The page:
On The Cover: In less than a year, Kelsea Glynn has grown from an awkward teenager into a powerful monarch and a visionary leader.
And as she has come into her own as the Queen of the Tearling, she has transformed her realm. But in her quest to end corruption and restore justice, she has made many enemies – chief among them the evil and feared Red Queen, who ordered the armies of Mortmesne to march against the Tear and crush them.
To protect her people from such a devastating invasion, Kelsea did the unthinkable – naming the Mace, the trusted head of her personal guards, Regent in her place, she surrendered herself and her magical sapphires to her enemy. But the Mace will not rest until he and his men rescue their sovereign from her prison in Mortmesne.
So, the endgame has begun and the fate of Queen Kelsea – and the Tearling itself – will be revealed…
Published: November 2016
Other Books in this Series:
I was so excited to pick up The Fate of the Tearling and find out what happens to Kelsea and her Kingdom, and I’ll admit this book totally sucked me into its pages from the first lines. This book has amazingness all over it. It finally has all of the action that I was waiting for, there were some great reveals about characters, and the mystery established throughout the first two books finally starts to come together. The further I got into the book, the more I thought, okay Johansen, you know what you’re doing.
Things definitely come to a climax in this novel. Johansen does so well at winding together so many different parts of her story and I was utterly unable to see where the storyline would go. This is perhaps one of my most favourite parts of this novel: That the ending was entirely unpredictable. All I could do was hold on and enjoy the ride.
And then there was the ending. This book is extremely polarizing because of the ending. My own reaction to it was not great: once I finished the book, I set it down and burst into tears. I was so angry at the story, angry at Johansen for taking us there and writing it this way.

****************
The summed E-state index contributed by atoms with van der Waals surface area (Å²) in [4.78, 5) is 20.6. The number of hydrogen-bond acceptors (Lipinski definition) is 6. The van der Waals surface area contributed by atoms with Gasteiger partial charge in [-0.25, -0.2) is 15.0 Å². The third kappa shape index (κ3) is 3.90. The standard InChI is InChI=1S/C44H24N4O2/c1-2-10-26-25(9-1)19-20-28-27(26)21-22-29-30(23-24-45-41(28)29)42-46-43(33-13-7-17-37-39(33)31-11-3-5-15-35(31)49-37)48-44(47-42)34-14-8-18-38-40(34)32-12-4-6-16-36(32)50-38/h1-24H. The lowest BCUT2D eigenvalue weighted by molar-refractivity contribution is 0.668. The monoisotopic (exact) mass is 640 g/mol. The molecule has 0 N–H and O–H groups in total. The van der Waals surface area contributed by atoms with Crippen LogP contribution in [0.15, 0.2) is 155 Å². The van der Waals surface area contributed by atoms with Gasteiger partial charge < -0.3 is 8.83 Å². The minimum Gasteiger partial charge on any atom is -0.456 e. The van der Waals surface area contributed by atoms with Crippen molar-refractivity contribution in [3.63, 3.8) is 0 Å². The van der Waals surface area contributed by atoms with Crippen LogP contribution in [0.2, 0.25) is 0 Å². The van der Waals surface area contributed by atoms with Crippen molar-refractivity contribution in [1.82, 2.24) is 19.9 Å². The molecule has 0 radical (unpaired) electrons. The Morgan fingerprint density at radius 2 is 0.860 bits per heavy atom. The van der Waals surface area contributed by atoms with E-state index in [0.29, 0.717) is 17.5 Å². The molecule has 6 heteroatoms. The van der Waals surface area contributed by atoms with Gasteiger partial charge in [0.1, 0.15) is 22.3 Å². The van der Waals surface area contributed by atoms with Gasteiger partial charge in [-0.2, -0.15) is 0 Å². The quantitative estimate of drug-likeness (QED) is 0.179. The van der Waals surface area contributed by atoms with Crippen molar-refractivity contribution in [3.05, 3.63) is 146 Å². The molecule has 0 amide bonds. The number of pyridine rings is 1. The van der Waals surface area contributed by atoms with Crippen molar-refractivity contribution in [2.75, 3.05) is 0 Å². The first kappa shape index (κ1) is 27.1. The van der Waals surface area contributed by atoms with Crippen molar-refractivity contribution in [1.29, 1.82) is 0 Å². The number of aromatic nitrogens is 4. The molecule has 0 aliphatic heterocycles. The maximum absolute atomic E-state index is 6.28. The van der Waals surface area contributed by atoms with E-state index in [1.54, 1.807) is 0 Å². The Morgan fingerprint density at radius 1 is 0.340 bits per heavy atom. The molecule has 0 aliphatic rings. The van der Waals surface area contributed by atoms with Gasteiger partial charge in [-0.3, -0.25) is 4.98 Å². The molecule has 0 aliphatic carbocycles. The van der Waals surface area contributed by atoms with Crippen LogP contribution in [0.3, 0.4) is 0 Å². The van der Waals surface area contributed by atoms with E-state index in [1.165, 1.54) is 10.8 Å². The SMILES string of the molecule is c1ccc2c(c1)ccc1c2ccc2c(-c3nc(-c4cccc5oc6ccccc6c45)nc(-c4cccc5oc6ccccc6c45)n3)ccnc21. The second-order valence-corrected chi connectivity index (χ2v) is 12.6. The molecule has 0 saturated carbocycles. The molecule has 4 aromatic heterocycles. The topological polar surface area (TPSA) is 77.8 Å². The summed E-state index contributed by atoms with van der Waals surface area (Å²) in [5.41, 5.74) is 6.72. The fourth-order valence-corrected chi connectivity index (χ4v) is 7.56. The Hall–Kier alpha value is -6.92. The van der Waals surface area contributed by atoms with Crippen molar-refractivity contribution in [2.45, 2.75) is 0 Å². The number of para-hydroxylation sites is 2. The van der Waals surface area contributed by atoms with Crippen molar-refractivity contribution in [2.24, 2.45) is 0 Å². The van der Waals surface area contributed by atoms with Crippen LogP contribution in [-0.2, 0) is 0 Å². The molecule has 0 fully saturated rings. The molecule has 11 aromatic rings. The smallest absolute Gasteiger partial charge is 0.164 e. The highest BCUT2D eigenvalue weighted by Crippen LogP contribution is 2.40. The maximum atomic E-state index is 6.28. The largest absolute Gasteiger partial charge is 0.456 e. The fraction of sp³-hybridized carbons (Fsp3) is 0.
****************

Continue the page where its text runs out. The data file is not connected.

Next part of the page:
But I couldn’t stop thinking about the ending. The more I thought about it, the more I fell in love with it. It is a heartbreaking conclusion, yes, but so many things are good about it, so many things that are good about this world, good about Kelsea’s character. And no matter how I tried to change it in my mind, I kept coming back to this ending, because of how good it was.
While there are minor things with this story that could have been tweaked, characters that could have been deepened and plot points expanded on, I love this story. It is so unique, so strong, and I think Johansen did exactly what she wanted with it. I admire her story simply for her creativity. I think this is definitely one of those series that I want to go back and read again to really unpack everything that Johansen gave us.
If you are a reader who needs a happy ending, don’t read this series. Don’t. But I absolutely love the bittersweet ending and the level to which this story resounded with me and affected me on a deeply emotional level. This is why I read books.
Rating: 5 / 5
“They turned the corner onto the High Road, passing the library, where the Librarian, Ms. Ziv, was just shooing the last people out of the door. The library was a huge building, the only two-story structure the Town could boast. Unlike most of the Town’s buildings, which were made of oakwood, this one had been built of brick. The library was Katie’s favourite place, always dark and quiet, with books everywhere.” (p 48)
“‘Row!’ she screamed, but the wind grabbed her voice and seemed to shred it to tatters. No one lived down at this end of town. All of the buildings were closed up and empty at night, but that very emptiness seemed suddenly terrible to Katie, a void waiting to be filled.” (p 170)
“At the thought of the Tearling, longing seemed to wrench her heart. She generally avoided thinking of her kingdom in concrete terms; in this dark cell, it seemed like a good way to go mad. But now she closed her eyes and saw the Almont stretching before her, miles of farms and river, and then New London, her city on a hill. Very different from Tear’s, this city, and sinking just as surely, but there was still good there.” (p 192)